House Votes to Avert Deep Medicare Cuts to Pay for $1.9 Trillion Stimulus Plan 1

The measure is likely to become the subject of negotiations later in the year over government spending and debt.

WASHINGTON — The House voted on Friday to avert an estimated $36 billion in cuts to Medicare next year and tens of billions more from farm subsidies and other social safety net programs, moving to stave off deep spending reductions that would otherwise be made to pay for the $1.9 trillion stimulus bill enacted last week.

The action, opposed by the vast majority of Republicans, would effectively exempt President Biden’s pandemic aid package from a deficit-reduction law that requires that all spending be offset by automatic, across-the-board cuts to certain government programs. It passed by a vote of 246 to 175, with 29 Republicans joining Democrats to support it.

In passing the virus aid plan, Democrats used a fast-track budget process to push past Republican opposition, arguing that urgent needs brought on by the pandemic outweighed concerns about running up the national debt. But the maneuver meant that Congress had to act separately to prevent the automatic cuts, which would go into effect in January if lawmakers do not act.

Democrats remained confident that, even though they opposed the stimulus package, Republican senators would eventually support legislation to avoid cutting Medicare, farm subsidies and social services block grants to pay for it. But the debate was a chance for members of both parties to make their dueling cases about the government’s spending priorities after the enactment of one of the most expansive federal rescue packages in modern times.

In remarks on the House floor, Representative John Yarmuth of Kentucky, the chairman of the Budget Committee, described the bill as “a loose end we have to tie up before our work is finished.” He argued that the legislation would place the stimulus law on equal footing with previous pandemic relief bills passed during the Trump administration. All of those bills were approved with overwhelming bipartisan majorities and waived the requirement for corresponding spending cuts.

The vote margin signaled that the waiver legislation could become the subject of negotiations later in the year, as lawmakers approach a deadline to address the debt ceiling and the dozen spending bills needed to keep the government funded. It is unclear when the measure will be taken up in the Senate, where 10 Republicans would have to join Democrats for it to become law. Similar waivers have repeatedly been approved regardless of party.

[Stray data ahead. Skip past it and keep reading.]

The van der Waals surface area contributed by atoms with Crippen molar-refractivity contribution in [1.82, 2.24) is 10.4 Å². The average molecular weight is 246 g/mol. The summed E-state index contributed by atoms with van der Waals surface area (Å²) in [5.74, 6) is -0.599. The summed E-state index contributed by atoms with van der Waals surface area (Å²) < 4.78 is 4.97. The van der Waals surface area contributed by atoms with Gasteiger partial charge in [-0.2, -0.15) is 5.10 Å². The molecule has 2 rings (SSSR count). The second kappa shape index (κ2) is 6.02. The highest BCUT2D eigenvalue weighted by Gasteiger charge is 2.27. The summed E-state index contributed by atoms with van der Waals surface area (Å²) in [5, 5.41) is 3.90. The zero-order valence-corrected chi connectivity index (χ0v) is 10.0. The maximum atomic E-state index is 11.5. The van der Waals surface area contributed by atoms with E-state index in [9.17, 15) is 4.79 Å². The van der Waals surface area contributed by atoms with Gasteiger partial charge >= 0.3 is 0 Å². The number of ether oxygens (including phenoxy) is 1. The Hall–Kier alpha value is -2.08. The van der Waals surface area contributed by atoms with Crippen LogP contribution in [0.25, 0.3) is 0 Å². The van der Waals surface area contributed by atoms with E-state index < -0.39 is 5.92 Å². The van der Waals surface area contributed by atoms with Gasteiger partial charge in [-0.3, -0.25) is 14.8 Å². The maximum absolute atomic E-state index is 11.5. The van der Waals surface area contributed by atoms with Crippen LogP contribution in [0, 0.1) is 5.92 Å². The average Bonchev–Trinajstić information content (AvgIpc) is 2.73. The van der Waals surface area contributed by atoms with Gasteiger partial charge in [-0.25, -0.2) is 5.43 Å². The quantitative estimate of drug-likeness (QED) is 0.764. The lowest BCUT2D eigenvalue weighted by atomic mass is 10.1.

The politically unpopular specter of drastic Medicare cuts during a pandemic is likely to prod lawmakers to a deal before the year is out.

“Very few of them would actually want the pay-go sequester to hit,” said Marc Goldwein, a senior vice president at the Committee for a Responsible Federal Budget, a group that urges fiscal restraint. Mr. Goldwein predicted that Republicans were likely to eventually vote for a waiver, as part of a larger deal. “They may try to get something in return for it.”

The debate over paying for the stimulus stems from a 2010 law called the Statutory Pay-as-You-Go Act that requires certain deficit spending to be automatically offset by cuts to federal programs. Typically, when Congress has wanted to spend big, it has also voted to ignore that rule. But because the recent pandemic relief bill was passed using a special budget process known as reconciliation, a waiver could not be included.

The Congressional Progressive Caucus has called for the law to be ended to avoid the automatic cuts.

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Frequently Asked Questions About the New Stimulus Package

The stimulus payments would be $1,400 for most recipients. Those who are eligible would also receive an identical payment for each of their children. To qualify for the full $1,400, a single person would need an adjusted gross income of $75,000 or below. For heads of household, adjusted gross income would need to be $112,500 or below, and for married couples filing jointly that number would need to be $150,000 or below. To be eligible for a payment, a person must have a Social Security number. Read more.

Buying insurance through the government program known as COBRA would temporarily become a lot cheaper. COBRA, for the Consolidated Omnibus Budget Reconciliation Act, generally lets someone who loses a job buy coverage via the former employer. But it’s expensive: Under normal circumstances, a person may have to pay at least 102 percent of the cost of the premium. Under the relief bill, the government would pay the entire COBRA premium from April 1 through Sept. 30. A person who qualified for new, employer-based health insurance someplace else before Sept. 30 would lose eligibility for the no-cost coverage. And someone who left a job voluntarily would not be eligible, either. Read more